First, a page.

A qualifying new veteran-owned business is not subject to franchise tax for its initial five-year period, but must file Form 05-163, Texas Franchise Tax No Tax Due Report (PDF), for each of those years. For more information, see Texas Tax Code Section Section 171.0005, Definition of New Veteran-Owned Business and Rule 3.574, Margin: New Veteran-Owned Businesses.
To be considered a new veteran-owned business, an entity must:
The Comptroller’s office verifies this information. If during the initial five-year period, a new veteran-owned business no longer meets the above criteria, the business:
For your new veteran-owned business to qualify for the five-year franchise tax exemption, you must complete three steps. Here are the steps to follow:
To receive a Letter of Verification of Veteran’s Honorable Discharge (which will include a unique alpha-numeric identification code), each veteran-owner must email a request, along with their Department of Defense Form 214 (DD214), to the TVC at firstname.lastname@example.org. Please block out the Social Security number on the DD214 before emailing.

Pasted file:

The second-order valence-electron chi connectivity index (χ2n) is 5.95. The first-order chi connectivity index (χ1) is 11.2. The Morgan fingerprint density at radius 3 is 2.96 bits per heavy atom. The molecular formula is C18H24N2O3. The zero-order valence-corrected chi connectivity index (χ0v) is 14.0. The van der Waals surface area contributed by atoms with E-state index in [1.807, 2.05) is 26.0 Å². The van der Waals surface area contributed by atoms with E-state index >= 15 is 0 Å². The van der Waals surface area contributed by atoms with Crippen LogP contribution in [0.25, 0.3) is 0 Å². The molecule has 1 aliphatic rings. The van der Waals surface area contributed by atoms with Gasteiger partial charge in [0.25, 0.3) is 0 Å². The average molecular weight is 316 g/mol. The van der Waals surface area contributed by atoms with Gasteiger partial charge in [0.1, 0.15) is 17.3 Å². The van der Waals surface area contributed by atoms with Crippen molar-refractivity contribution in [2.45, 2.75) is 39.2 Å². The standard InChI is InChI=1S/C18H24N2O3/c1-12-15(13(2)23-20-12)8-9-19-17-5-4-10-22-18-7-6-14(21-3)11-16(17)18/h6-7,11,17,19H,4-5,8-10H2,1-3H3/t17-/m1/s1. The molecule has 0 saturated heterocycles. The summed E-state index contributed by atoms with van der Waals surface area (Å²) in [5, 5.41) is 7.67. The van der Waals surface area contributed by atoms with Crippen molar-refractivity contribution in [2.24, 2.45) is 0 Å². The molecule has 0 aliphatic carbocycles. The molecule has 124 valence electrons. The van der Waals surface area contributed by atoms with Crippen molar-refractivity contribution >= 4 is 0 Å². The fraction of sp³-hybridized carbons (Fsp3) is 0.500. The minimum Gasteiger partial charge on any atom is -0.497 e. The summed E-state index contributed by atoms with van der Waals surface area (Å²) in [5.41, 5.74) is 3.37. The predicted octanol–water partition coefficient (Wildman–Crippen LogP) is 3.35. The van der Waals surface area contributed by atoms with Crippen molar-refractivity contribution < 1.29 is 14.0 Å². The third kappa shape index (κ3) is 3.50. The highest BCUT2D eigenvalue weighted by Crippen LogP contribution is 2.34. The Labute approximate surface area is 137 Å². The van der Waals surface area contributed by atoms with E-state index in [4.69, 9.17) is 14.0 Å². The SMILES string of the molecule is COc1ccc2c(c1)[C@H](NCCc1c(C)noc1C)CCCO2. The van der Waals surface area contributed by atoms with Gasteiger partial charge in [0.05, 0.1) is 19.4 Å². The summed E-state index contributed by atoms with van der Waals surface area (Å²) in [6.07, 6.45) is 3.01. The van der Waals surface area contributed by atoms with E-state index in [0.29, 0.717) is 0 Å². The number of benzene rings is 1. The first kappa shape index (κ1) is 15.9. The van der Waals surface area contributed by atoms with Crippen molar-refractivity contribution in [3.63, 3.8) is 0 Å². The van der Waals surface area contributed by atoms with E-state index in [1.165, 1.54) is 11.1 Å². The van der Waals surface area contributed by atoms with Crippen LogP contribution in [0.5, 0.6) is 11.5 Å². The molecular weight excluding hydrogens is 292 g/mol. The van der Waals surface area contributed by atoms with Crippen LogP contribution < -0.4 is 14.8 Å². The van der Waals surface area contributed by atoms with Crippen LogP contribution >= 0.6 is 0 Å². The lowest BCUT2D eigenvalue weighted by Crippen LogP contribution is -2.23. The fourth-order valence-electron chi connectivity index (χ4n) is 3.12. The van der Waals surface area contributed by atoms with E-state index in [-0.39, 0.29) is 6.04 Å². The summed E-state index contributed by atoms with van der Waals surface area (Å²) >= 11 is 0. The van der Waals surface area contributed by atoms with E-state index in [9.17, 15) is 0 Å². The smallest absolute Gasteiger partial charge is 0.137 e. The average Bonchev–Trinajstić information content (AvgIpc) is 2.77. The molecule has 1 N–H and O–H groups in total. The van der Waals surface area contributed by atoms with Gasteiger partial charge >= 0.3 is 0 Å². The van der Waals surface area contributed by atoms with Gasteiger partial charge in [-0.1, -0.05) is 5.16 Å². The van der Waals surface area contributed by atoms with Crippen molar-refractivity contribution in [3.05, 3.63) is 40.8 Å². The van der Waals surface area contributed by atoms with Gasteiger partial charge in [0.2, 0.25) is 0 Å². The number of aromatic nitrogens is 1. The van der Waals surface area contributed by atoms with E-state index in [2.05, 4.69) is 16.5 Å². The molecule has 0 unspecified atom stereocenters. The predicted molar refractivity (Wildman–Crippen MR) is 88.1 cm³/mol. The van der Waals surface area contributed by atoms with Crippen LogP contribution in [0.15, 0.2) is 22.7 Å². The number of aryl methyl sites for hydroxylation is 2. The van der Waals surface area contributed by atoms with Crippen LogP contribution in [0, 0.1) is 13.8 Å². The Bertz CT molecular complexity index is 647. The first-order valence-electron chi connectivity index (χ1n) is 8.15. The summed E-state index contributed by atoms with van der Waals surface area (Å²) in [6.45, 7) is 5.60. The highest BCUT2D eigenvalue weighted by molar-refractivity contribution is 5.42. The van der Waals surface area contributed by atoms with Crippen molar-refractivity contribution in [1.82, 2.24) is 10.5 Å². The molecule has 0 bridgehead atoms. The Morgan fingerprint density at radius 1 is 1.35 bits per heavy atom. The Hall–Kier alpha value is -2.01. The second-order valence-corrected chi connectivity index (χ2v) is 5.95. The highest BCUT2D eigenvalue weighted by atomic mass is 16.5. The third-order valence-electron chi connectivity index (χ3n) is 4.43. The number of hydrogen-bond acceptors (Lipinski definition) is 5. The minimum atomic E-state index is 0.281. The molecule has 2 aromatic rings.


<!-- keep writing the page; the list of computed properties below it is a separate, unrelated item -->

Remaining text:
Each emailed request must include:
Once all owners have received their Letter of Verification of Veteran’s Honorable Discharge from the TVC, complete Comptroller Form 05-904, Certification of New Veteran-Owned Business (PDF).
You must enter each owner’s:
Use as many pages as necessary to identify 100 percent ownership in the business.
A veteran-owned business must either form with the Secretary of State (SOS) or register with the Comptroller’s office. Please use the instructions below to complete Step 3.
Documents may be sent to:Secretary of State
Contact the SOS at 512-463-5555 for filing assistance.
If you formed, or are forming, a new veteran-owned business as any other entity type that is subject to franchise tax, you must file these documents with the Comptroller’s office:
Documents may be sent to:Comptroller of Public Accounts
Contact the Comptroller’s office at 512-463-4402 for assistance.
In 2015, the Texas Legislature passed House Bill 855, which requires state agencies to publish a list of the three most commonly used Web browsers on their websites. The Texas Comptroller’s most commonly used Web browsers are Google Chrome, Microsoft Internet Explorer and Apple Safari.